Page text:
Anyone who can enrich fuel for nuclear power can continue the enrichment process and make fuel for a nuclear bomb. If we could internationalize that under say the IAEA, the International Atomic Energy Agency, which has been doing a very good job in my opinion, I think we would be taking a long step down the road where the Irans and North Koreas would have an even more difficult position to defend if they tried to manufacture or create nuclear weapons. So I think there is much that can be done here.
Dori Smith: Do you think we stand on a fragile precipice right now with this administration in terms of the construction perhaps of new bases, the expansion of others, the move into other parts of Europe and the East? Are we heading in the direction that might be dangerous as President Putin has suggested it could be dangerous that U.S. Forces, the militarization if you will of U.S. policy, is potentially going to lead us down a path that we canâ€™t retreat from at some point?
Harold Smith: Unfortunately Dori your question is well placed. If the United States were governed by parliamentary constitution Mr. Bushâ€™s popularity is so low that there would be a vote of no confidence and we would have a new Prime Minister so to speak. But we donâ€™t we have a constitution which will keep this administration in office until early 2009. So there is some concern that the Bush Administration will continue down this road of unilateral military action which I think is dangerous and I think Mr. Putin was on point in a number of suggestions and criticisms that he made. But whereas I said patience is necessary in dealing with Iran, the American people are going to have to be patient with the Bush Administration.
I would like to see a strong debate in the country on just the question that you asked and I think that debate is coming and I doubt that the administration can take too many unilateral steps that will as you put it lead us down an irreversible path simply because we are stretched military and economically; we are running deficits both in the administration of our government and in our trade balance which severely ties the hands of those who would like to take extensive military action. And I doubt very much that this Congress will provide the funds to take on even new tasks. They are already beginning to debate the power of the purse in cutting back on our actions in Iraq. So I think we will have to be willing to debate and willing to be patient but these are dangerous years. I canâ€™t deny the fundamental premise of your question.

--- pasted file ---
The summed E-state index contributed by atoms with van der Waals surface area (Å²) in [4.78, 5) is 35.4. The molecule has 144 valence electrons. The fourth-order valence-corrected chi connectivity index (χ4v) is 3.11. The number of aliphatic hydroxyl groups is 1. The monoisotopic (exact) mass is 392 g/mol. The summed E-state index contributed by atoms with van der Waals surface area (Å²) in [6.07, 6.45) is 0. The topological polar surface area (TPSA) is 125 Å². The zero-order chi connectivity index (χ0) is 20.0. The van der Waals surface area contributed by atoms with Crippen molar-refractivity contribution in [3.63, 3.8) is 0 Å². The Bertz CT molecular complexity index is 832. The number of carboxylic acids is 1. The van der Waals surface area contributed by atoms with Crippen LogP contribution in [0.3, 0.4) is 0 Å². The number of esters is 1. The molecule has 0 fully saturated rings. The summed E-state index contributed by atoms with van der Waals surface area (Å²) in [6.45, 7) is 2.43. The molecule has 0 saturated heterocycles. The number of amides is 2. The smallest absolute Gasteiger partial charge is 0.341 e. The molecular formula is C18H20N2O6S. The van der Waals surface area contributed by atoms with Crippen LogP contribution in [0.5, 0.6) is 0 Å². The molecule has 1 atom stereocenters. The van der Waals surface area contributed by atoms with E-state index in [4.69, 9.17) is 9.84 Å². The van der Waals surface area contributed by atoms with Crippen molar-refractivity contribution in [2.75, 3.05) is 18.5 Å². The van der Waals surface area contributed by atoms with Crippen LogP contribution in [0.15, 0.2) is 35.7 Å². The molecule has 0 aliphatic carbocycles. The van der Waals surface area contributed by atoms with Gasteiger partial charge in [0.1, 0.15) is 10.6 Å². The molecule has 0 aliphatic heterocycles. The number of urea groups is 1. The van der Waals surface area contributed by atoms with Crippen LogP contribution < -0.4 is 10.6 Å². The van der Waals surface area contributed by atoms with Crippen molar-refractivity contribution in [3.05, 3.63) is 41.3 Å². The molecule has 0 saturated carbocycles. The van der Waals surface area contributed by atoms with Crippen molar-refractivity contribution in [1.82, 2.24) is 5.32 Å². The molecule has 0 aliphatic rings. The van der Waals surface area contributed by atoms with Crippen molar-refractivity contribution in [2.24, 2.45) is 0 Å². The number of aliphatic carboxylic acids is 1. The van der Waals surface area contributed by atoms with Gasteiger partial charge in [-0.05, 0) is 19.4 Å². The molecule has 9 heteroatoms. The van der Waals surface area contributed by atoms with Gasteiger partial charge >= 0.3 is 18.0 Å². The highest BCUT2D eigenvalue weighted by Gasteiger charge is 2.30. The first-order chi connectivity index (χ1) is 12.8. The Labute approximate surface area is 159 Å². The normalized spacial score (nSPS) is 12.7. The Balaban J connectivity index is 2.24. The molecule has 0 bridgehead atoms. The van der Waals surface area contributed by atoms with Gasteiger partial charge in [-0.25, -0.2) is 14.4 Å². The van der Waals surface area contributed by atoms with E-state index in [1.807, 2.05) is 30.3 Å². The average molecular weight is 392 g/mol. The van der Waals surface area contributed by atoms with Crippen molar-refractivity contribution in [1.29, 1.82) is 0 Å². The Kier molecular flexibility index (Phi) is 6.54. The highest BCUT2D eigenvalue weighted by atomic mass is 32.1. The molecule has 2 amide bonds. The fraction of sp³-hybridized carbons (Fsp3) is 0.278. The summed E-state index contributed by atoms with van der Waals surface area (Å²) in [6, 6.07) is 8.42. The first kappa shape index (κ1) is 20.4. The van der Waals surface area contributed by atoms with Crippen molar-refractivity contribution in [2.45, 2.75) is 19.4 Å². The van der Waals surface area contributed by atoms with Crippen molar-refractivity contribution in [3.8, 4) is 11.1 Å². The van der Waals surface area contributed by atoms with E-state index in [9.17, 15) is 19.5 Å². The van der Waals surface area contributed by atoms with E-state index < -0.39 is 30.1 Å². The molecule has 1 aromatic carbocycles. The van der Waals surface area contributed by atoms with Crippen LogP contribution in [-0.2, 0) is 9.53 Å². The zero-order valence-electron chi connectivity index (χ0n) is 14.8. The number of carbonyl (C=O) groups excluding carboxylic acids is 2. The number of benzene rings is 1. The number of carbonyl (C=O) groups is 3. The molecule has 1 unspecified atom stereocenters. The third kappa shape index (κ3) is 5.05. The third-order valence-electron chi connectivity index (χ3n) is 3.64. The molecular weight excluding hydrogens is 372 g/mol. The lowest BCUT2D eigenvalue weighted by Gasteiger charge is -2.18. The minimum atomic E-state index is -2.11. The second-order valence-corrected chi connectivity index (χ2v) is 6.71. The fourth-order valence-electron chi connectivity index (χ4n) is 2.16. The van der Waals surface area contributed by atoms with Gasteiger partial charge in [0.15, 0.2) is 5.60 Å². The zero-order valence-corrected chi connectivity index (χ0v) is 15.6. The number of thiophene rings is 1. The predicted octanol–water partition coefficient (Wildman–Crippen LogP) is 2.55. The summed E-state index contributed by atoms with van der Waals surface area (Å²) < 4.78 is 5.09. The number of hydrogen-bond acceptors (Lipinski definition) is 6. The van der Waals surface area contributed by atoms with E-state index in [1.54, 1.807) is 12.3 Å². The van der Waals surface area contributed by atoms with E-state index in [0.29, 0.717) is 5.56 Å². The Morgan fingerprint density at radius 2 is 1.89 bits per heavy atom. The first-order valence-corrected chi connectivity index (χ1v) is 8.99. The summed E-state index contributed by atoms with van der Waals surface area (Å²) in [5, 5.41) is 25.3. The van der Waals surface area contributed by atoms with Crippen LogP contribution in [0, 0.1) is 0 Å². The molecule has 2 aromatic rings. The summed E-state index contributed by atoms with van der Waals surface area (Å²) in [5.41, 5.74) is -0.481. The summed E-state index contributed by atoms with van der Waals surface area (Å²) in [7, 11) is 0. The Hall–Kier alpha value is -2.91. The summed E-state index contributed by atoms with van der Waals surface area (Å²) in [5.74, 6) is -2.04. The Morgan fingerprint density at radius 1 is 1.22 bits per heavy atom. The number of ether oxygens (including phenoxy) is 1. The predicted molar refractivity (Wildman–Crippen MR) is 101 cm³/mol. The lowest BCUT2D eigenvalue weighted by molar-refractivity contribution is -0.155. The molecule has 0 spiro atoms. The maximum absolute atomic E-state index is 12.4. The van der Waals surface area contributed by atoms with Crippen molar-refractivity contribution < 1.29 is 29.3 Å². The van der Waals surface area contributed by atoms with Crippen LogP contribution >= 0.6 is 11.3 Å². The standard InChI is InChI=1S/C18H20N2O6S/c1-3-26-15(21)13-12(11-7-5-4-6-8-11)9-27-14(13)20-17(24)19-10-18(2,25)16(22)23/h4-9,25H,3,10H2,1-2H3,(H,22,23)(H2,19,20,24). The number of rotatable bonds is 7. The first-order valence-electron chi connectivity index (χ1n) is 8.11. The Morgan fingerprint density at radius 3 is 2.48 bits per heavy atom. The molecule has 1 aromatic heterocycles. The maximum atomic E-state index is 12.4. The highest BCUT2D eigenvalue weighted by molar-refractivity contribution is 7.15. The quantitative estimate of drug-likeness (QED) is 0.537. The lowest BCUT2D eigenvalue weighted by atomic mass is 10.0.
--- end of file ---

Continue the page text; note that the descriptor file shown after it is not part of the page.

Dori Smith: In the sense that the Bush Administration has recently been discussing weapons; what weapons Iran might be trying to obtain; what weapons Iran might be sending across the border into Iraq; this is a tension producing discussion. Yet, we did hear Robert Gates try to diffuse the potentially inflammatory discussion that was raised after Putinâ€™s speech having to do with weapons parts that were provided to Iran. We are now talking about much different weapons; we are talking along the lines of missile parts right?
Harold Smith: Yes, they are modern conventional weapons.
Dori Smith: So he did say that we wouldnâ€™t want them to feel that they canâ€™t obtain these items. (NPR)
Harold Smith: It was a mark of Mr. Gateâ€™s smooth diplomacy in trying to diffuse that issue. After all itâ€™s perplexing that the Administration has known about these kinds of parts, according to the Press since 2004. Why they would choose to raise it now, Iâ€™m a bit concerned. But I donâ€™t want to say thatâ€™s a tempest in a teapot, but itâ€™s only the modern shaped charges or so called explosively formed fragments. Thatâ€™s not going to stem the tide one way or another in Iraq and I think Gates was absolutely correct in going soto voce on what he thought was the importance of that subject.
We have serious serious problems in Iraq but I donâ€™t think they are tied to these explosive devices or arms from Iran they are tied to the enormous Shiite/Sunni hatred; the Kurds in the North would not be accepted as a separate state by the Turks. The situation is grim in the MidEast, no question, but I donâ€™t think the flow of these conventional weapons across the border is an important consideration given the magnitude of the problem.
Dori Smith: Professor Harold Smith thank you so much for taking the time to speak with us.
Harold Smith: It was my pleasure Dori thank you for asking me.
Dori Smith: Harold Smith is Distinguished Visiting Scholar and Professor with the Goldman School of Public Policy at the University of California at Berkley. He served as Assistant to the Secretary of Defense for Nuclear, Chemical and Biological Defense Programs, and in 1996 he described Clinton doctrine on the Start II nuclear talks with Russia before U.S. Congress. For Talk Nation Radio, Iâ€™m Dori Smith. Talk Nation Radio is produced in the studios of WHUS at the University of Connecticut in Storrs, Connecticut. WHUS.org to listen live Wed. at 5 PM. Talknation.org and Talknationradio.org for transcripts and discussions.
George W. Bush delivers his “Axis of Evil” speech, January 2002; this link is from the White House site.
Beshara Doumani on Lebanon, 2006.
Russian gen. warns on missile defense VLADIMIR ISACHENKOV, Associated Press
MOSCOW – In a statement reflecting the growing distrust between Moscow and the West, a top Russian general on Monday warned that Poland and the Czech Republic risk being targeted by Russian missiles if they agree to host U.S. missile defense bases.